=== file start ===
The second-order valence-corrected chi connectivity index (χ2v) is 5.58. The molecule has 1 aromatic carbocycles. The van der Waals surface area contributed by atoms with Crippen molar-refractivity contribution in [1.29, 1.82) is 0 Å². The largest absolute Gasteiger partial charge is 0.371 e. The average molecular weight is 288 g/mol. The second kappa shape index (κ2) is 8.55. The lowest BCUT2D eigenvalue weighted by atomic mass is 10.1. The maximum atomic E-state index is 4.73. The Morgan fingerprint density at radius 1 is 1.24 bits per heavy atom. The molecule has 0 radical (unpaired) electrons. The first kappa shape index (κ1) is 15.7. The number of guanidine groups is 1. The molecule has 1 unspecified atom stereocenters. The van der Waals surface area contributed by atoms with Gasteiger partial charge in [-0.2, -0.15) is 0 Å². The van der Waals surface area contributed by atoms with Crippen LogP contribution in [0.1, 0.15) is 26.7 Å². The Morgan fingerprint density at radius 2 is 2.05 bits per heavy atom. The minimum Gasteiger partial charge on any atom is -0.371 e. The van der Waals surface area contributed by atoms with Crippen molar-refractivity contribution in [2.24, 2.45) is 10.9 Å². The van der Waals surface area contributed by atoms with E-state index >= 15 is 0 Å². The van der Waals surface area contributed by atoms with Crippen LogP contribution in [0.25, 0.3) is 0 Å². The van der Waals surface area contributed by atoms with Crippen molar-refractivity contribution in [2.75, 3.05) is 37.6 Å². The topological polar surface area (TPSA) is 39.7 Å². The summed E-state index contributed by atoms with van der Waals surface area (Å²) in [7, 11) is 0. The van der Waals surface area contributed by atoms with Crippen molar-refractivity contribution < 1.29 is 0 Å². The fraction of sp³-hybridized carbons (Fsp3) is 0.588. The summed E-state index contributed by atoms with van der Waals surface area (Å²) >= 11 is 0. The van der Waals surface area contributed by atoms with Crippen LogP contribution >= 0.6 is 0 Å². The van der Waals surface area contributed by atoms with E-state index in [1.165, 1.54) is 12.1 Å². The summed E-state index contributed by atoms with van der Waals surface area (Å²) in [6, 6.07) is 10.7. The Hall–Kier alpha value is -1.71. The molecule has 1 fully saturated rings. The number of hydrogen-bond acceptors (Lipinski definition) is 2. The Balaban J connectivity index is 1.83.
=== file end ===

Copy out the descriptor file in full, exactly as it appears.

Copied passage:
The second-order valence-corrected chi connectivity index (χ2v) is 5.58. The molecule has 1 aromatic carbocycles. The van der Waals surface area contributed by atoms with Crippen molar-refractivity contribution in [1.29, 1.82) is 0 Å². The largest absolute Gasteiger partial charge is 0.371 e. The average molecular weight is 288 g/mol. The second kappa shape index (κ2) is 8.55. The lowest BCUT2D eigenvalue weighted by atomic mass is 10.1. The maximum atomic E-state index is 4.73. The Morgan fingerprint density at radius 1 is 1.24 bits per heavy atom. The molecule has 0 radical (unpaired) electrons. The first kappa shape index (κ1) is 15.7. The number of guanidine groups is 1. The molecule has 1 unspecified atom stereocenters. The van der Waals surface area contributed by atoms with Gasteiger partial charge in [-0.2, -0.15) is 0 Å². The van der Waals surface area contributed by atoms with Crippen LogP contribution in [0.1, 0.15) is 26.7 Å². The Morgan fingerprint density at radius 2 is 2.05 bits per heavy atom. The minimum Gasteiger partial charge on any atom is -0.371 e. The van der Waals surface area contributed by atoms with Crippen molar-refractivity contribution in [2.24, 2.45) is 10.9 Å². The van der Waals surface area contributed by atoms with E-state index >= 15 is 0 Å². The van der Waals surface area contributed by atoms with Crippen LogP contribution in [0.25, 0.3) is 0 Å². The van der Waals surface area contributed by atoms with Crippen molar-refractivity contribution in [2.75, 3.05) is 37.6 Å². The topological polar surface area (TPSA) is 39.7 Å². The summed E-state index contributed by atoms with van der Waals surface area (Å²) in [7, 11) is 0. The van der Waals surface area contributed by atoms with Crippen molar-refractivity contribution < 1.29 is 0 Å². The fraction of sp³-hybridized carbons (Fsp3) is 0.588. The summed E-state index contributed by atoms with van der Waals surface area (Å²) >= 11 is 0. The van der Waals surface area contributed by atoms with Crippen LogP contribution >= 0.6 is 0 Å². The van der Waals surface area contributed by atoms with E-state index in [1.165, 1.54) is 12.1 Å². The summed E-state index contributed by atoms with van der Waals surface area (Å²) in [6, 6.07) is 10.7. The Hall–Kier alpha value is -1.71. The molecule has 1 fully saturated rings. The number of hydrogen-bond acceptors (Lipinski definition) is 2. The Balaban J connectivity index is 1.83.